Writing for the Web: Improve Your Skills in 9 Easy Steps

Writing for the Web: Improve Your Skills in 9 Easy Steps

They say that the pen is mightier that the sword. This is especially true when writing for the web, as we don’t usually see each other face to face. The intended tone of any article is, in itself, a writing skill – more so than in novels, as the author is trying to convey a definite message directly to a worldwide audience, without the help of facial expressions, tone of voice or body language.

Have you ever wondered why some articles are more popular and gain more comments than others? Is it due to the style of writing, or simply the interesting content?

Writing for the Web: Improve Your Skills in 9 Easy Steps

How often have you read an online article, then had to read it over in order to fully understand what the author is saying? I’m not including tutorials or online lessons or courses that don’t require too many words – it goes without saying that those articles have to be clear and concise to guide the reader.

What I am trying to touch on here is something more personal – something that appeals to a wider range of readers. An author must write not for one type of reader, but to interest the masses. Here are some tips that can hopefully help a writer to increase the popularity of their articles.

9 Writing Tips to Improve Your Web Writing

You don’t need to be an English major to write for the web. As long as you know how to write, you are halfway there.

Short and Less, Win the Race

Avoid writing a sentence that is longer than a line. Use bullet pointers if necessary to list something or add an attractive graphic to replace a long sentence. You can break up that boring mass of black type by using lists, blockquotes and other handy HTML formatting tricks.

Short and Less
Image credit: Miami Cyn

You can also have a mixture of bold and italic styles to add emphasis to the words. The other thing that you should take note is the punctuation. Excessive use of punctuation can make the sentence harder to comprehend and could put a reader off. A sentence should be short, sweet with as little punctuation as possible.

Use Killer Headlines and Avoid Flamboyant Vocabulary

If you write a great headline, you will have a higher chance of getting noticed by your readers. As the headline is the first sentence to reach your audience, it’s essential to have a killer headline. Killer headlines also work really well with social media sites to get more buzz. Write a great headline, which is striking yet descriptive, but make sure it’s not too long. Having a good headline, (9-12 words) with appropriate keywords will also help you rank better in search engines.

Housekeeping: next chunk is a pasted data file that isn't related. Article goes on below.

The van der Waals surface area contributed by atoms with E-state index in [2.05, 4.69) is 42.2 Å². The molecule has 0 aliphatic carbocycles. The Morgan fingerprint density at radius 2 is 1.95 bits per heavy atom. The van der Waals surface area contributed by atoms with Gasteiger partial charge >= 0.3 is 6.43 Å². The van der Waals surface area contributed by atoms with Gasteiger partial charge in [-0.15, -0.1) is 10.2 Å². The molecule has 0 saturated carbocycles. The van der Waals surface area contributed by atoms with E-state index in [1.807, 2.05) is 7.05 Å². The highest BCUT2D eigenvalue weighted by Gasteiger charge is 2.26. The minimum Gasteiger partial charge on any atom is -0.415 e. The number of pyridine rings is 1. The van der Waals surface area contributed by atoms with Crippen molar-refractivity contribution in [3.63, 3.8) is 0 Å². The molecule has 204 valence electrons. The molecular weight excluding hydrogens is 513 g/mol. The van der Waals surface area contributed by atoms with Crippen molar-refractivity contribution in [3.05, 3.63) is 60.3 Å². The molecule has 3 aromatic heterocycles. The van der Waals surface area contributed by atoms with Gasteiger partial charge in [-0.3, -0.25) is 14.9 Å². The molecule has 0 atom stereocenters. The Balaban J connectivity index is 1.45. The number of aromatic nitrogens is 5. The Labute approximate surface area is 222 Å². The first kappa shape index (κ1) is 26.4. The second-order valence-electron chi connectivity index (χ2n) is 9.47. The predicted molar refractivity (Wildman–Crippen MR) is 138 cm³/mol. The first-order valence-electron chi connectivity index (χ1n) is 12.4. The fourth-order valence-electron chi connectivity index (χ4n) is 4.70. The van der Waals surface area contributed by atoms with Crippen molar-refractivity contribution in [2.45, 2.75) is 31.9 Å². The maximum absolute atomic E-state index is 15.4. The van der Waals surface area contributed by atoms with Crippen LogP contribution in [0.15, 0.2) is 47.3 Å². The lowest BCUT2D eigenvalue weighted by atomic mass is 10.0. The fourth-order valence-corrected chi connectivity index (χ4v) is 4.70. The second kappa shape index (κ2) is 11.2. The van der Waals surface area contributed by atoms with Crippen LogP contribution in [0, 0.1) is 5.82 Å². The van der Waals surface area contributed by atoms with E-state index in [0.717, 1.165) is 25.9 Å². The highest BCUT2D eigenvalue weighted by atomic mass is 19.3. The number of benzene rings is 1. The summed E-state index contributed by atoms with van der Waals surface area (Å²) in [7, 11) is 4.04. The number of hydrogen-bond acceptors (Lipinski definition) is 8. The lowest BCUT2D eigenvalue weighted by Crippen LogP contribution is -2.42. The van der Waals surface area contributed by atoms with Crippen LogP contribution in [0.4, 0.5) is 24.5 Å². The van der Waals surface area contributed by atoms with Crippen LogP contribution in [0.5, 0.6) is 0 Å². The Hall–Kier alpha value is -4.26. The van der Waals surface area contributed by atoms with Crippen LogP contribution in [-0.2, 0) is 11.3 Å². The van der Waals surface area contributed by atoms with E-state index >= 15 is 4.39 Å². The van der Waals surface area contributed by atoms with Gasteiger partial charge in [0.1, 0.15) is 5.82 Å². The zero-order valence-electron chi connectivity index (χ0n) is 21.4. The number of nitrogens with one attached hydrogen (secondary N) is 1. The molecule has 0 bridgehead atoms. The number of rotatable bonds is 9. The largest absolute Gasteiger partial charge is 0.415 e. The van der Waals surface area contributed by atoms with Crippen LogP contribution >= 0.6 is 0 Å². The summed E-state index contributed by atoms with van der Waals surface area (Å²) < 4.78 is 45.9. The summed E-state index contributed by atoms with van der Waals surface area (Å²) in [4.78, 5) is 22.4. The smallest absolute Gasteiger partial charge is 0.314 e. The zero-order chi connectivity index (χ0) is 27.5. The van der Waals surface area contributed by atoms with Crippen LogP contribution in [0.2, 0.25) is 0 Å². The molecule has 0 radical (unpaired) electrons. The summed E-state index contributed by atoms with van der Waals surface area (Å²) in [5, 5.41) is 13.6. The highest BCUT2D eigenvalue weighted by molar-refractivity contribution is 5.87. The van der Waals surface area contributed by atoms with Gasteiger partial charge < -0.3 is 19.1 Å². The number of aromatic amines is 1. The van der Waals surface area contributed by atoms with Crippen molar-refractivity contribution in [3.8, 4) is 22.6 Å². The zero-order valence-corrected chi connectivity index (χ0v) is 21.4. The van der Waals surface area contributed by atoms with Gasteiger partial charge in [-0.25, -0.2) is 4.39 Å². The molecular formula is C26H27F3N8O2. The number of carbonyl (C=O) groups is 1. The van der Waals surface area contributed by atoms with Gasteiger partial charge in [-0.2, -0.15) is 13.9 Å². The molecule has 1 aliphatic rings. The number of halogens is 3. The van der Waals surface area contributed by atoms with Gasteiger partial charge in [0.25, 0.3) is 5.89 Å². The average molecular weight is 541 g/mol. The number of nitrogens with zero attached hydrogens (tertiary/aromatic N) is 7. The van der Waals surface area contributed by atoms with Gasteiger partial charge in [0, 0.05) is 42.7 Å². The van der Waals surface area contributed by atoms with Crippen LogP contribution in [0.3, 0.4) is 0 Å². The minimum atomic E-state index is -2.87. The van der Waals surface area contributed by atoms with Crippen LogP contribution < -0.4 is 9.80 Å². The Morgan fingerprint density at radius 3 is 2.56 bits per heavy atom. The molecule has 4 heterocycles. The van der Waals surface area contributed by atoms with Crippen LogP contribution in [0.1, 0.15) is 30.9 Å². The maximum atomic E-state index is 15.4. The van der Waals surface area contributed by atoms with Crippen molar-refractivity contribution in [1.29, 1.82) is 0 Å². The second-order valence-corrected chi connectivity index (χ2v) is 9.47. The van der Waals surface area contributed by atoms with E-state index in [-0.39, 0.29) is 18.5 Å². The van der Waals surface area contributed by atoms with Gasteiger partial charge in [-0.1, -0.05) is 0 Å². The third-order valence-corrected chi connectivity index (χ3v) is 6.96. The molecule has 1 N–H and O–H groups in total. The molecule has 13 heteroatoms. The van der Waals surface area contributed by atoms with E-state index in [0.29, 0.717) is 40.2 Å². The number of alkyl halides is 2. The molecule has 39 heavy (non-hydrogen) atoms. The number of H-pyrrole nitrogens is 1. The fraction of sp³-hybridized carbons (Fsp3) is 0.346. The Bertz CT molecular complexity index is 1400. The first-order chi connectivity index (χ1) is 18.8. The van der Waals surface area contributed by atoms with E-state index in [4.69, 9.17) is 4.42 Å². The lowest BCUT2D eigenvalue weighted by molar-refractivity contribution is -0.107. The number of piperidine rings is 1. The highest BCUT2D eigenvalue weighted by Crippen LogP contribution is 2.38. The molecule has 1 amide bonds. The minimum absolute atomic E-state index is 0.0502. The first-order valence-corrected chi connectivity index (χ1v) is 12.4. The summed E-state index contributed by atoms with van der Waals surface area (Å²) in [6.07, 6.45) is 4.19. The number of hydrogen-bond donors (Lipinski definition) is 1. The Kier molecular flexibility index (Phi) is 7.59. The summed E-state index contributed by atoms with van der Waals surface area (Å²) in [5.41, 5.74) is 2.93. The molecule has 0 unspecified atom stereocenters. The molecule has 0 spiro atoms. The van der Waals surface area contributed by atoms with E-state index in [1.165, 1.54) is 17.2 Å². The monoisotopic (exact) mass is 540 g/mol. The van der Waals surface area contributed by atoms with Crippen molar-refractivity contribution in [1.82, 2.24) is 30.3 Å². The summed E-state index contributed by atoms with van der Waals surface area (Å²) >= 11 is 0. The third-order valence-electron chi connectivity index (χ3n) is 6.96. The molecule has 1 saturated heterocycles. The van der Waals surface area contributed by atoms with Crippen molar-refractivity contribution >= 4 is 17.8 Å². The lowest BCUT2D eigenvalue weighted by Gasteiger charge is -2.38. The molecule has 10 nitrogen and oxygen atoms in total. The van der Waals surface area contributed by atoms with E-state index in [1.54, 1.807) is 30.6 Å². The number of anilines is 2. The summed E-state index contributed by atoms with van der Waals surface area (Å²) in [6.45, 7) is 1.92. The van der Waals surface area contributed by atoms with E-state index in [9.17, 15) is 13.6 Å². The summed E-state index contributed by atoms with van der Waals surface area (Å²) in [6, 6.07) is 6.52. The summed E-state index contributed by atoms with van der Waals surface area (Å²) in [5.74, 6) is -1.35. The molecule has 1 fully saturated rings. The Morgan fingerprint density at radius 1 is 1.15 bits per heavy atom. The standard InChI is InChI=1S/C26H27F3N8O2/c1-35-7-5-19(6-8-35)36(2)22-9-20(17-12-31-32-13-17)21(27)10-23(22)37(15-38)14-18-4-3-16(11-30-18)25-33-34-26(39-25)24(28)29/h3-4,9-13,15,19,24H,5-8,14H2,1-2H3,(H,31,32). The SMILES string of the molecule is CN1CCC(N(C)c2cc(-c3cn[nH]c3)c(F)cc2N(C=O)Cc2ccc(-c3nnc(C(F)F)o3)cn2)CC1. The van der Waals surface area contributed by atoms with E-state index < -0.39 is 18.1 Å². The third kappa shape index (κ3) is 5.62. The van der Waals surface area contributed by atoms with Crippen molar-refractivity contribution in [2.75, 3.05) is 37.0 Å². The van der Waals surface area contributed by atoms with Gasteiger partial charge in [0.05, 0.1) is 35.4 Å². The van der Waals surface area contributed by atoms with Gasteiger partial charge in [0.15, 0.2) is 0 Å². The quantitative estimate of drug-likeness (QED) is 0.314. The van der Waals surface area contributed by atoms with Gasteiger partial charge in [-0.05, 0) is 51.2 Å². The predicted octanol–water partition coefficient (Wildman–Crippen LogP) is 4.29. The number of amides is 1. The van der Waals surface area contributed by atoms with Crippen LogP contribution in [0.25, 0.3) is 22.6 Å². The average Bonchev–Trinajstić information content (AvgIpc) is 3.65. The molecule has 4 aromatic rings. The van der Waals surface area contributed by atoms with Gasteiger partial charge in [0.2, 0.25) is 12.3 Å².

Killer Headlines
Image credit: rhondda.p

Refrain from boring your readers by using limited vocabulary, you do not need to use grandiloquent vocabulary in every single sentence you write, but some occasional use of different vocabulary will make your article more enjoyable.

The purpose of writing is to communicate, not demonstrate your intelligence. The best way to communicate is to use short, clear words that are part of everyone’s vocabulary. That’s why most newspapers are written to a fifth or sixth grade reading level. Using a word such as “grandiloquent” does not make you appear smarter. It makes you appear pretentious and harms your ability to communicate.

Utilize Headlines and Breaks

A site page or blog post should read similarly to this article, with a main heading, followed by an introduction paragraph or two. Ideally, it should be followed by a sub-heading and break down to further smaller headlines. Headlines act as important signboards for the reader to determine if they want to read the content below the headline, so the headline should describe as accurately as possible the subject matter of the paragraphs. It’s also hard to read a large chunk of text without a break.

Give those sentences a break and segregate them into small paragraphs as frequently as possible. It will make them more readable and give some chance for the readers to catch their breath before continuing to the next paragraphs.

Use Suitable Images Sparingly

I know that humans are visual creatures and like almost all things that are beautiful. However, you need to select your images carefully in order to suit your content and the intended meaning. Don’t use an image just for the sake of using it. If you can’t find any suitable images to describe what you want, don’t use one.

Suitable
Image credit: dbdbrobot

Adding suitable images not only brings an extra dimension to your article but can also reduce many unnecessary words yet assist your readers to better understand your article. The adage of a picture can paint a thousands words definitely works here.

Obscure References, Jargon or Jokes

Your readers won’t be laughing if they don’t get what you mean. Worse still, if it offends them. Writing for the web basically means that you will get many readers from everywhere around the world. The differences in culture, background and religion may sometimes mean that you have to be very careful with your selection of your jokes or references.

Confusion